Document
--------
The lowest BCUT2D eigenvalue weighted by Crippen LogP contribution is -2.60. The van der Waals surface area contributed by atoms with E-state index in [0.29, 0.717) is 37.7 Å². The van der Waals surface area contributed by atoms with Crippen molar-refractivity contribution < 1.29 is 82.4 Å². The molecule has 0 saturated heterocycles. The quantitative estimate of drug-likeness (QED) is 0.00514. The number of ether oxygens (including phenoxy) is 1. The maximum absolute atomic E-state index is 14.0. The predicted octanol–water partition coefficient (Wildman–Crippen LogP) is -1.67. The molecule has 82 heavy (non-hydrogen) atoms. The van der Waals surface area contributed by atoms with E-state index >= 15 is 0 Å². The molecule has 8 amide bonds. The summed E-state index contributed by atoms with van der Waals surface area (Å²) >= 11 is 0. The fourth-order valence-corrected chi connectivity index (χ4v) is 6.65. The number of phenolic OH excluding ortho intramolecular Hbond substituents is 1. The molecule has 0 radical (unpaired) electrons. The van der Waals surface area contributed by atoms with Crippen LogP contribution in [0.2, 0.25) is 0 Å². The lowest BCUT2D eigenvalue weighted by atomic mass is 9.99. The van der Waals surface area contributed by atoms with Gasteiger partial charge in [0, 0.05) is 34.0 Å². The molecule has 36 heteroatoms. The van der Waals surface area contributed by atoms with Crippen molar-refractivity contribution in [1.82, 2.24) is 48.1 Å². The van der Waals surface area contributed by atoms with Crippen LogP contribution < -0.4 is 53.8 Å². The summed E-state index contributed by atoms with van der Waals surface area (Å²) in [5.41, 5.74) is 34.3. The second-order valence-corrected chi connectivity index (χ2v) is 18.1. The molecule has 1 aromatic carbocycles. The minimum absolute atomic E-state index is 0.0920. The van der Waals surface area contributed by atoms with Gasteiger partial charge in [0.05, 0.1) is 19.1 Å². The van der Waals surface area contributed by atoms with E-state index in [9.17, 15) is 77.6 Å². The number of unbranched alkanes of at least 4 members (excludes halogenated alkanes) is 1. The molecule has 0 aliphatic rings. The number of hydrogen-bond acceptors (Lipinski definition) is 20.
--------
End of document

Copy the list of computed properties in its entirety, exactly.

The lowest BCUT2D eigenvalue weighted by Crippen LogP contribution is -2.60. The van der Waals surface area contributed by atoms with E-state index in [0.29, 0.717) is 37.7 Å². The van der Waals surface area contributed by atoms with Crippen molar-refractivity contribution < 1.29 is 82.4 Å². The molecule has 0 saturated heterocycles. The quantitative estimate of drug-likeness (QED) is 0.00514. The number of ether oxygens (including phenoxy) is 1. The maximum absolute atomic E-state index is 14.0. The predicted octanol–water partition coefficient (Wildman–Crippen LogP) is -1.67. The molecule has 82 heavy (non-hydrogen) atoms. The van der Waals surface area contributed by atoms with E-state index >= 15 is 0 Å². The molecule has 8 amide bonds. The summed E-state index contributed by atoms with van der Waals surface area (Å²) >= 11 is 0. The fourth-order valence-corrected chi connectivity index (χ4v) is 6.65. The number of phenolic OH excluding ortho intramolecular Hbond substituents is 1. The molecule has 0 radical (unpaired) electrons. The van der Waals surface area contributed by atoms with Crippen LogP contribution in [0.2, 0.25) is 0 Å². The lowest BCUT2D eigenvalue weighted by atomic mass is 9.99. The van der Waals surface area contributed by atoms with Gasteiger partial charge in [0, 0.05) is 34.0 Å². The molecule has 36 heteroatoms. The van der Waals surface area contributed by atoms with Crippen molar-refractivity contribution in [1.82, 2.24) is 48.1 Å². The van der Waals surface area contributed by atoms with Crippen LogP contribution < -0.4 is 53.8 Å². The summed E-state index contributed by atoms with van der Waals surface area (Å²) in [5.41, 5.74) is 34.3. The second-order valence-corrected chi connectivity index (χ2v) is 18.1. The molecule has 1 aromatic carbocycles. The minimum absolute atomic E-state index is 0.0920. The van der Waals surface area contributed by atoms with Gasteiger partial charge in [0.05, 0.1) is 19.1 Å². The van der Waals surface area contributed by atoms with E-state index in [9.17, 15) is 77.6 Å². The number of unbranched alkanes of at least 4 members (excludes halogenated alkanes) is 1. The molecule has 0 aliphatic rings. The number of hydrogen-bond acceptors (Lipinski definition) is 20.